I apologize for the long delay in writing for The Kids Cook Monday. A rather eventful couple of months, but hopefully things will calm down soon. I am happy to report that our attempt to cure mangalitsa loin was very successful. In my prior post I talked about how Alessandra and I made Guanciale, and we also wanted to make lomo, or cured pork loin. The result was amazing and it is surprisingly easy and quite easy for Alessandra to help out.
She was able to coat the meat with the cure using plastic gloves and there is very little that can go wrong. As long as the meat is evenly covered this is a stress free step of the curing process, but it really allowed her involvement. We repeated after 7 days for the remaining cure. For a curing chamber, I used our wine refrigerator and kept a bowl of heavily salted water in the bottom to create the humidity and I fanned fresh air into the refrigerator twice a day.
After the two stages of curing, I rinsed off the meat and patted them dry. Now it’s time to hang the lomo to air dry for 45-60 days. I tied each section up like a roast, weighed and took notes of each section, and then hung them to dry. The rule of thumb is to allow the meat to dry out, losing a 1/3 of its weight. In the end you get a perfectly colored slice of cured meat that is great for lunch or cheese and crackers. This wasn’t really something that Alessandra likes at this time, but she had fun looking at the meat through the window. Now we just got to get back into our routine of cooking together. I miss her in the kitchen!!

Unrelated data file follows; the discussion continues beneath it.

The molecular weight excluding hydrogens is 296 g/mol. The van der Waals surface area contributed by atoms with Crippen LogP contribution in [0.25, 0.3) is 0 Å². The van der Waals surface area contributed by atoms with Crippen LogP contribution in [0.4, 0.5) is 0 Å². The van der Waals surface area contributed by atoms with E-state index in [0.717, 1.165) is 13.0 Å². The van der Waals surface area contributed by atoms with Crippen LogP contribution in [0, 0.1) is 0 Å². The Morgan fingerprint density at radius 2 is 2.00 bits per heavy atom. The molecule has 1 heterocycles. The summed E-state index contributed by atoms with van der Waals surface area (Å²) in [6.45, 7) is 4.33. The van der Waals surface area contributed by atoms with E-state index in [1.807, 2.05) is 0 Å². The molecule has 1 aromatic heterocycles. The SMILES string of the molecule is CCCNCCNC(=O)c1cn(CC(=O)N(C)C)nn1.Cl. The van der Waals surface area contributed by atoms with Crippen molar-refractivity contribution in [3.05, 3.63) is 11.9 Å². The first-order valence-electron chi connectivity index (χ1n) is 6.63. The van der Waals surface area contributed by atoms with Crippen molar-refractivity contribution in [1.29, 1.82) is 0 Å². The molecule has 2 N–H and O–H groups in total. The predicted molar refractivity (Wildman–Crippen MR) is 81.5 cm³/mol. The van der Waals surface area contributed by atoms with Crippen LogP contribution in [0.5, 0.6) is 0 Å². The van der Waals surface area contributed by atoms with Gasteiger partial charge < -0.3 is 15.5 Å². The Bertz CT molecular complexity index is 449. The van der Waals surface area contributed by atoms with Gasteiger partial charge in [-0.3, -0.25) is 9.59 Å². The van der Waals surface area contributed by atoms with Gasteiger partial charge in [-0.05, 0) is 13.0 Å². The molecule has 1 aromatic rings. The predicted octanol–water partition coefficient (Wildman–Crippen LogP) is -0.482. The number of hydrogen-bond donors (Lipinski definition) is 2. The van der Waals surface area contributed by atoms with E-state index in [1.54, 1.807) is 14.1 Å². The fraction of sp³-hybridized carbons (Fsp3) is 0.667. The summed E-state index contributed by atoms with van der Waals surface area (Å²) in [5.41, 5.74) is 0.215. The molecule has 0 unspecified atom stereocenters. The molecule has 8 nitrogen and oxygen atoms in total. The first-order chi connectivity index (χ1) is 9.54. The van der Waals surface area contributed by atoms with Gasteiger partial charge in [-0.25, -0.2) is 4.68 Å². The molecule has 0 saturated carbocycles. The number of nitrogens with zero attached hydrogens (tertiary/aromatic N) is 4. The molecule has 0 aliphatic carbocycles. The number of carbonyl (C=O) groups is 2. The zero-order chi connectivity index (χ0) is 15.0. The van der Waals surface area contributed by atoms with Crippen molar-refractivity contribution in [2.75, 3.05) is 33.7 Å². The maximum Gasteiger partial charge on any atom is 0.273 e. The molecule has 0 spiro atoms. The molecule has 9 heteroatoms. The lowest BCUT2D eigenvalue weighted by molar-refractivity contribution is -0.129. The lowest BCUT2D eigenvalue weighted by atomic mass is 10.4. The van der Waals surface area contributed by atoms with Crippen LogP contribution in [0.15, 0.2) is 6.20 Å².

Below is the recipe that I used to cure the loin, and I must say the cure smells so good.
|Lomo (Cured Pork Loin)
Chef Justin Everett of El Dorado Kitchen—Sonoma, CA
Adapted by StarChefs.com
5 pounds pork loin
60 grams turbinado sugar
9 grams pink salt
9 grams toasted Tellicherry black peppercorns
9 grams toasted fennel seeds
9 grams toasted coriander
45 grams Kosher salt
7 grams sweet paprika
3 cloves chopped garlic
3 grams thyme leaves
3 grams cayenne pepper